Newspapers… On television and in the movies, they’re something dad reads every morning over breakfast while the family buzzes around him, or on the subway to work as he is jostled and pickpocketed… Does your school produce a student-run newspaper?
Yes, unless you teach in a year-round school, that part of the academic year when you start looking at ways to wrap it up is here (or coming very soon).
This is why I like the new Fold & Go: Math books from The Mailbox, even as a hardened lover-of-words and disliker-of-math. These new books help educators meet Common Core State Standards, which should be immensely helpful. Plus they contain 36 already-laminated booklets that make the journey to math understanding one that is student driven.
Celebrated or demonized, it’s tough being a teacher in an election year, or any year, for that matter. At The Mailbox, it’s our aim to support you everyday with tips, ideas, and resources that work in your classroom. If you’ve got standards you’re teaching to, our activities help you meet them. If you have students with special needs, we can help. If you’re a first-year teacher trying to find your way, we’ll get you organized. If you’re just a few years from retiring, our tools and projects will keep your classroom feeling fresh. But we also care about how you’re doing.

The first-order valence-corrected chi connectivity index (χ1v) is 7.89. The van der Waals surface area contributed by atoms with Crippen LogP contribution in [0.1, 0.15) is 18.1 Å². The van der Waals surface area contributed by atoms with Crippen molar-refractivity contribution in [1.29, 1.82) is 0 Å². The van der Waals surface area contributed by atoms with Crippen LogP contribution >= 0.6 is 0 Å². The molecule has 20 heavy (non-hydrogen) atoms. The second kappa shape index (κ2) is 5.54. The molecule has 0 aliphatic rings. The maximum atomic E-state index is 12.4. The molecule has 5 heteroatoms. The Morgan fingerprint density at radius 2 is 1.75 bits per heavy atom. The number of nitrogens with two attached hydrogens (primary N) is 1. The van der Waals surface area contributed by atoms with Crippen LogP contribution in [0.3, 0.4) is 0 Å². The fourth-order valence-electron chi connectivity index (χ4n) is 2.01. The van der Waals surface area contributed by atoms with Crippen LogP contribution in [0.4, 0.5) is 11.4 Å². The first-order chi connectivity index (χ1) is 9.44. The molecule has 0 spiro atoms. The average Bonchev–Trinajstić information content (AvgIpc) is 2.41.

Schools across America are reopening right now for the new academic year. Space exploration is much different today than it was—gulp—40 years ago. But I wonder, will you be talking about Curiosity in class this year? And if so, what do you plan to do to make it exciting and inspiring?
I had a social studies teacher who placed a premium on understanding current events. Each week a different group of students was selected to coordinate with each other to put on a fake television news broadcast for the rest of the class on Friday. We were expected to deliver actual news, from the local community to the world stage, with some degree of accuracy and understanding.
At some point in a teacher’s summer, one’s thoughts turn to the coming school year. Instead of hitting the snooze button 47 times in a row, you hit it 32 times one day, then 18 times soon after, until you’re finally down to just twice. You find yourself glancing longingly at your local teacher store when you’re on your way to the community pool. When you see the “School Bus Stop Ahead” sign when you’re driving to the beach, you wonder if you’ll see students standing there.
People who have known me for more than a few years won’t be surprised to learn that my study skills prior to college were what experts call “atrocious.” And, as long as I am in a confessional spirit, I should probably extend an apology to my students. I don’t think I was at all good at guiding their study habits either.
Light dawning on marble head is an exciting thing to witness in the classroom. It is one of the (we hope) frequent perks of being a teacher. Whether we recognize it through a student’s arched eyebrows, suddenly upright posture, exuberantly raised hand, unsolicited burst of “I get it,” or some combination of all these, we want to witness it as often as possible.
From my perspective as a teacher, I have both similar and quite different feelings about the effectiveness of small groups. Whenever I would bring a small-group project to my classroom, I was inevitably left with two questions: Who is doing the lion’s share of the group’s work? Why is it so loud in here?keep looking »